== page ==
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1811 British and French Fleets 328

And the number of seamen and marines, voted for the service of the same year, was 145,000. *

Such had been the unremitting exertions of the shipwrights in the arsenal of Antwerp, that, by the latter end of the summer, Vice-admiral Missiessy was at anchor at the mouth of the Scheldt, with a fleet of 15 sail of the line, one frigate, and nine brigs, waiting to elude the vigilance of Admiral Young; who, since the preceding May, had superseded Sir Richard Strachan in the chief command, and, with a corresponding fleet, was cruising outside. In addition to the above French force in this quarter, the Gorée squadron, consisting of three sail of the line, the Chatham of 80, Hollander of 74, and Tromp of 68 guns, had recently been buoyed over the flats and brought to Antwerp, where they were repairing. Upon the stocks at Antwerp, Terneuse, Flushing, were from 12 to 15 ships of the line, five or six of them in a state of great forwardness. To protect the vast depot now formed and forming along the shores of the Scheldt, immense fortifications had been constructed, particularly at Flushing; the sea-front alone of which mounted 100 long 36-pounders and 60 (French) 12-inch mortars. The opposite or Cadzand shore had also had its fortifications greatly strengthened. In the Texel seven Franco-Batavian sail of the line were ready for sea. Proceeding southward, we find that, besides the two 74s at anchor in the road of Cherbourg, two were on the stocks in the arsenal ; and that Lorient, Rochefort, and Toulon had all their building slips full.

The latter port, indeed, was dividing with Flushing the attention of the British. The road of Toulon, in the course of the present year, contained as many as 16 sail of the line, and nearly half as many frigates, including among the former four immense three-deckers. The command of this fine and powerful fleet had, since the preceding year, devolved upon Vice-admiral Emerian, who had under him Rear-admirals Cosmao, Lhermite, and Baudin. During the first half of the year the British Mediterranean fleet remained under the command of Admiral Sir Charles Cotton ; but the latter, returning to England to take the command of the Channel fleet, was succeeded off Toulon, on the 18th of July, by Vice-admiral Sir Edward Pellew, whose force consisted of the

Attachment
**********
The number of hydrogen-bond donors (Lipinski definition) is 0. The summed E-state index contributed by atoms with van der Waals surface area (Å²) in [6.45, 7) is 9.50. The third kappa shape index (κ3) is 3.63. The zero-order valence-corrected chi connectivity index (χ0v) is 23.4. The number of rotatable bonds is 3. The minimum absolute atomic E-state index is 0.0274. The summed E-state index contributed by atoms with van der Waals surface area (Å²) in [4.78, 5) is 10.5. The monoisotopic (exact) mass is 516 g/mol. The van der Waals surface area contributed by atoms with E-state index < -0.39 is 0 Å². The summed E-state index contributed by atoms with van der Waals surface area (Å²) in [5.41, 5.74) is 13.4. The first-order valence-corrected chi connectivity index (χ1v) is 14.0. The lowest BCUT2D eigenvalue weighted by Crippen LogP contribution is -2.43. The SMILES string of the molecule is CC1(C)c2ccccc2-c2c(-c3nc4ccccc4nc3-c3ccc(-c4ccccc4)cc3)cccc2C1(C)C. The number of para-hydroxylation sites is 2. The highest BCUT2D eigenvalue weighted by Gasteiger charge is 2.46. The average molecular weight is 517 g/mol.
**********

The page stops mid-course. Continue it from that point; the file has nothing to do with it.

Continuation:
120     Caledonia       Vice-adm. (r) Sir Edw. Pellew, Bart        
Rear-adm. (b) Israel Pellew
Captain Richard Harward
Hibernia Lieut. William Holman, acting.
112 Ville-de-Paris Captain George Burlton.
100 Royal-Sovereign Captain John Harvey
98 Téméraire Rear-adm. (r.) Francis Pickmore
Captain Joseph Spear
74 Rodney Rear-adm. (b.) Th. Francis Freemantle     
Captain John Duff Markland
York Captain Robert Barton.
Kent Captain Thomas Rogers
Conqueror Captain Edward Fellowes
Magnificent Captain George Eyre
Sultan Captain John West
Repulse Captain Richard Hussey Moubray
Bombay Captain William Cuming
Achille Captain Askew Paffard Hollis
Implacable Captain Joshua Rowley Watson
Leviathan Captain Patrick Campbell

Frigates, Apollo, Impérieuse, and Franchise.

* See Appendix, No. 17.

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